Ramadan, the Islamic holy month of fasting, contemplation and prayer, began Sunday and will run through Tuesday, July 5. It’s celebrated as the month during which Muhammad received the initial revelations that would become the Quran.
During Ramadan, followers of Islam – Muslims – do not eat or drink (not even water) from sunrise to sunset, and try to abstain from impure thoughts or behavior. Daily fasts are to be broken by sharing meals with family or friends and at the end of the month, a three-day festival called Eid al-Fitr marks Ramadan’s conclusion.
Islam is the world’s second-largest religion, after Christianity, with over 1 billion followers. An approximate 7 million Muslims call the United States their home; the country’s first mosque was built by Lebanese immigrants in North Dakota in the 1920s. (It was torn down and later replaced – the country’s oldest surviving mosque is in Cedar Rapids, Iowa, and dates to the 1930s.)
Because Ramadan is based on the Islamic lunar calendar (which means it follows the phases of the moon instead of the rise and fall of the sun – the lunar calendar falls short of the solar calendar by 11 days), it doesn’t start during the same date each year and can pass through every season.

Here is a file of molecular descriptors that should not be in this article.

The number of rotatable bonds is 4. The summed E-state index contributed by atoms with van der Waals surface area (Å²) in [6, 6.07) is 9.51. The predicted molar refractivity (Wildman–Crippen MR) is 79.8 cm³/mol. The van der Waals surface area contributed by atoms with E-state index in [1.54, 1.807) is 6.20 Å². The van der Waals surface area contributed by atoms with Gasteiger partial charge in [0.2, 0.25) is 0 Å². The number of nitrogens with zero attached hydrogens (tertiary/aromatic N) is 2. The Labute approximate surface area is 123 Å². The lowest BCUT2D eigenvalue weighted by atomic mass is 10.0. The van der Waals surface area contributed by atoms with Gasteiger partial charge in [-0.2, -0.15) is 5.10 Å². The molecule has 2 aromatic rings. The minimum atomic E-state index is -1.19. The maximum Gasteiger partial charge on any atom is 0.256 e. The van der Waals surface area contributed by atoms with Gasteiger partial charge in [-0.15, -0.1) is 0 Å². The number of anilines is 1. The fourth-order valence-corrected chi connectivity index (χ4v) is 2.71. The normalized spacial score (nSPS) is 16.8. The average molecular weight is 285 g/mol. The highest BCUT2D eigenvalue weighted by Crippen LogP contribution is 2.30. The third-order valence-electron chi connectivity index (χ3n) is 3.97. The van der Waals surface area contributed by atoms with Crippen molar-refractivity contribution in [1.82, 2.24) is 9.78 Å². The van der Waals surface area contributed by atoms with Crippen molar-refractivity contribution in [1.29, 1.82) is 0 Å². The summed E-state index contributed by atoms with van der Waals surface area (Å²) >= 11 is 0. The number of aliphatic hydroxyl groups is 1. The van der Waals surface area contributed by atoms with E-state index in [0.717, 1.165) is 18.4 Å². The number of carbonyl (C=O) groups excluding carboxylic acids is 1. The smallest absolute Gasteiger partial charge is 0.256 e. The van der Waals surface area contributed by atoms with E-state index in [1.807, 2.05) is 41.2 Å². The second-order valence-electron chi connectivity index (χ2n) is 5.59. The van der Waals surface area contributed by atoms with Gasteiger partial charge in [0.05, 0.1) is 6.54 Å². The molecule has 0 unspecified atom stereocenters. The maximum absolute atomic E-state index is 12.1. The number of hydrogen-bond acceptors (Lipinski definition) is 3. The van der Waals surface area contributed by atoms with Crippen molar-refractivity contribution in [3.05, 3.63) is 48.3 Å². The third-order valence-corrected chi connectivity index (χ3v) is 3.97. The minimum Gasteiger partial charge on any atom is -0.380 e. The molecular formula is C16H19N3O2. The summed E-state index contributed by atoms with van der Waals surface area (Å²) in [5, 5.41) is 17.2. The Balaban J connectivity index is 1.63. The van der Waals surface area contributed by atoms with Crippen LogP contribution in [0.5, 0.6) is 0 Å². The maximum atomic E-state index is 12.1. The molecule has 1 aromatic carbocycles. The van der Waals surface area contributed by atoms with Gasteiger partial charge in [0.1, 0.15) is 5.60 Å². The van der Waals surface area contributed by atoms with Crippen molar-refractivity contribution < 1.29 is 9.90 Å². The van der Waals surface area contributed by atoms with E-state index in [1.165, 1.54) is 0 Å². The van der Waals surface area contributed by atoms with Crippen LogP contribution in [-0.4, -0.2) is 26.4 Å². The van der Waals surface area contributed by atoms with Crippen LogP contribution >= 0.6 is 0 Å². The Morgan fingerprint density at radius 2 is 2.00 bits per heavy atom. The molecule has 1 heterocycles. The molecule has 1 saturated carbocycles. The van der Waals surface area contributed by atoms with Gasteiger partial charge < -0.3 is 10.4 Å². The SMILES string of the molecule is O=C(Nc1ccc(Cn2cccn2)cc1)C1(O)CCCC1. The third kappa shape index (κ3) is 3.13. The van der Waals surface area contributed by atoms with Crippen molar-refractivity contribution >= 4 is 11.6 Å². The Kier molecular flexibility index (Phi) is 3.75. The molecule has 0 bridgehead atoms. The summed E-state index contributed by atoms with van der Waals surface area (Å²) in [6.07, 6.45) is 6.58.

Muslims are expected to go about their day-to-day tasks during Ramadan, though some increase their praying and mosque visits during the month. Ramadan is required of all Muslims puberty-aged and older, though the sick, elderly and women who are pregnant or nursing are exempt.
If you’re looking to display some decent Ramadan etiquette as a non-Muslim, greetings are as follows: The standard Ramadan greetings are “Ramadan kareem” (which means “have a generous Ramadan”) or “Ramadan mubarak” (which means “have a blessed Ramadan”). You’ll be following in the example of several U.S. presidents: Then-First Lady Hilary Clinton hosted the first Eid al-Fitr dinner at the White House in 1996. Presidents Bill Clinton and George W. Bush both hosted iftars (the meal eaten by Muslims after sunset during Ramadan) at the White House during their terms, and Barack Obama followed suit, having the first White House Ramadan dinner in August 2010.